Meherrin Presbyterian Church
October 12, 2014, Ordinary 28A
Ruth 1:22-2:7; 1 Corinthians 11:17-22
A Table With Enough For Everyone
A few weeks ago, after my last visit to this congregation, my wife and I made a stop at a small stand selling fruits and vegetables, a few miles north of here on Highway 360. We came away with several apples, mostly eaten by my wife; some peaches, several of which ended up in a peach crisp for dessert; and a goodly sized tomato that found its way into two very tasty BLT sandwiches that week. Oh, and a jar of honey.
Living in an area where such goods can be found almost by accident, it’s easy to get spoiled. Even in Richmond proper, the number of farmer’s markets dotted around the metro area over the course of a week can be challenging to keep up with.
Those farmer’s markets, though, don’t cover the whole city. Additionally, the large supermarket chains that so carefully preserve their dominance of the market in a city like Richmond are absent from many of those same neighborhoods. If you happen to live in such a neighborhood, it can be profoundly challenging to find quality food for one’s family, especially if one relies on the circuitous bus routes of the city’s transit system for one’s primary transportation.
So it is that, in close proximity to one another, one can find neighborhoods that qualify as “food deserts” – reflecting the lack of options for finding good, healthy food nearby – and neighborhoods with a glut of healthy and accessible food options. Because one must not interfere with market forces, or because poverty is near inescapable once one is caught in it, no matter how hard one works, these inequalities of access persist over time, and indeed even grow more pronounced as well as persistent.
This phenomenon is only one of many that illustrates the complicated and difficult role that food plays in the modern, technologically advanced world. In an age in which farms are capable of producing truly unbelievable amounts of food, the number of people across the world, and across this country, who go without food at some point in their daily lives continues to grow. The food scarcity noted above is hardly restricted to Richmond, nor even to cities as large as Richmond – as this church evidently recognizes, based on the fact of the collected food I see when I come to preach.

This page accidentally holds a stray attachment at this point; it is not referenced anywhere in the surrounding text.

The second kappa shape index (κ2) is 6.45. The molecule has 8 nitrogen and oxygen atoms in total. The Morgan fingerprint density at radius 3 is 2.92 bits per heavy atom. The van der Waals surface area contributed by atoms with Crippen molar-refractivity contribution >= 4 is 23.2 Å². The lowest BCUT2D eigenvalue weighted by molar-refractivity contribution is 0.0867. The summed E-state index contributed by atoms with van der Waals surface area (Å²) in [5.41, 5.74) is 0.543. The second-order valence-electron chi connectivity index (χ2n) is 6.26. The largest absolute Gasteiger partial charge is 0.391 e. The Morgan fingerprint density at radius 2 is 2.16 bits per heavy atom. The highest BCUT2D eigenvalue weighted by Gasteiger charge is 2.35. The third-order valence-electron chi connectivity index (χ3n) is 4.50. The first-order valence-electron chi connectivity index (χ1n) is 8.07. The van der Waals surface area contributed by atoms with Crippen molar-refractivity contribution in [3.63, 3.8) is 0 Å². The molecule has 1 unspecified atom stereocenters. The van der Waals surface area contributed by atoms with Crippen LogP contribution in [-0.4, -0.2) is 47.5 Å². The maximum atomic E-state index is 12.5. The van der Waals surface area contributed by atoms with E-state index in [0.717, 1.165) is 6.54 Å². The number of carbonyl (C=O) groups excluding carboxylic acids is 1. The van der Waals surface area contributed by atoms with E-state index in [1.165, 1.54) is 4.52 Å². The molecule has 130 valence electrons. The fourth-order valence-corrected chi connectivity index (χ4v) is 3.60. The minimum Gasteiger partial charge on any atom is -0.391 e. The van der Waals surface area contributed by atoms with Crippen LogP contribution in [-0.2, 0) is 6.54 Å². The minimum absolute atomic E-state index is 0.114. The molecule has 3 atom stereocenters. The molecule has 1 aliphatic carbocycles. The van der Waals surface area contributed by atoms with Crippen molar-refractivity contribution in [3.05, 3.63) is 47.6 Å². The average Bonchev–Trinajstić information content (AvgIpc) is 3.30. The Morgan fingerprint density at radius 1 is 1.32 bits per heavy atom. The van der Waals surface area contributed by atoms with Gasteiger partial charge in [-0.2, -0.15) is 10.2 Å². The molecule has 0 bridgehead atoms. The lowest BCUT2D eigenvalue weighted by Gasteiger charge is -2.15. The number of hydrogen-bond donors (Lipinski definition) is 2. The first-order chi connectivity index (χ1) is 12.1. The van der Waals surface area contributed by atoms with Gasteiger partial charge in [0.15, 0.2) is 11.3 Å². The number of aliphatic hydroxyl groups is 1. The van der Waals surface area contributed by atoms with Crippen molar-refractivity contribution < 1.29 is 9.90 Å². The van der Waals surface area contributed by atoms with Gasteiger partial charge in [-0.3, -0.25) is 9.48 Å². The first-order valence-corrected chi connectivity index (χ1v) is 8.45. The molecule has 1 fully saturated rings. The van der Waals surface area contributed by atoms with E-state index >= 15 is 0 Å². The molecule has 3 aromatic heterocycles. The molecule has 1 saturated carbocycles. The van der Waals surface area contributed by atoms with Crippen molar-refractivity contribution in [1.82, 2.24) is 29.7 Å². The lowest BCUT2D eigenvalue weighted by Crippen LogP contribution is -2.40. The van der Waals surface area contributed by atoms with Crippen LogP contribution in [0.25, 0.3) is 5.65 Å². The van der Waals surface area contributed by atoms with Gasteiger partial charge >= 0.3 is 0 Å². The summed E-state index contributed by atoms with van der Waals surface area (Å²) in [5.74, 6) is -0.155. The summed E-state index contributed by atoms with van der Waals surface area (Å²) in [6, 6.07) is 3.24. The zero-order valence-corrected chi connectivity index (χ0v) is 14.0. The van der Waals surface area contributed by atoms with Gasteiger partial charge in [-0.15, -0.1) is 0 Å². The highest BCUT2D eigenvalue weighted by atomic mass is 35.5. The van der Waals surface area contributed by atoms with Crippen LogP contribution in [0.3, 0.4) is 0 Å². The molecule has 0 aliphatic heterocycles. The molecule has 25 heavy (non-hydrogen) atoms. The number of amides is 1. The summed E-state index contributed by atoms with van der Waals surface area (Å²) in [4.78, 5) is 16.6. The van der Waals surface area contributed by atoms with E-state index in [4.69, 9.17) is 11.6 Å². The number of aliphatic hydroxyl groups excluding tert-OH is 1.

Today marks the beginning of the Food Week of Action, sponsored by the Presbyterian Hunger Program, an agency of PC(USA) under the supervision of the Presbyterian Mission Agency. The Presbyterian Hunger Program, or PHP, works to alleviate hunger and eliminate its causes, responding with compassion and justice to poor and hungry people in local communities in the United States and internationally. It is supported by the One Great Hour of Sharing offering and by regular gifts to the Hunger Fund to support ministries of direct food relief, development assistance, public policy advocacy, education, and lifestyle integrity. The PHP seeks to fulfill its mission through strategic grantmaking, print and web educational and worship materials, partnership collaborations, and participatory programs that allow us to recognize and love especially the most vulnerable of our neighbors next door and across the planet.
I suspect most Christians don’t need to be told that we are to care for and help provide for those who do not have enough to eat. I wonder, though, how many would be surprised to realize just how much our scriptures have to say about food and how God’s children are meant to share it. The scriptures read today only scratch the surface of the Bible’s content on the subject of food, stories that stretch from the many beautiful fruits of the Garden of Eden to the twelve kinds of fruits on the Tree of Life in the last chapter of Revelation. On many occasions the gospels speak of Jesus’ ministry in relation to the sharing of meals, whether within the four thousand or five thousand fed from a few loaves to the turning of water into wine, to bread and wine broken and poured at one last meal with his disciples.
What we do have in these two stories, though, does illustrate two extremes in which the people of God have existed in terms of providing for one another. In one story we see those with plenty taking care that those without do not remain without, while in the other no such care is evident.
Perhaps the book of Ruth is not wildly familiar to many people, or even many longtime Christians. Today’s scripture picks up with Naomi and her daughter-in-law Ruth returning to the city of Bethlehem. Naomi and her husband had left Bethlehem years before to escape a famine, taking up residence in the region called Moab. Their two sons had married local women there, Orpah and Ruth. First Naomi’s husband died, and about ten years later the two sons died as well, leaving Naomi with her two Moabite daughters-in-law. Having heard that the famine had passed in Bethlehem, she resolved to return. Orpah was persuaded to remain in her home country and return to her family, but Ruth would not be dissuaded from following Naomi to Bethlehem.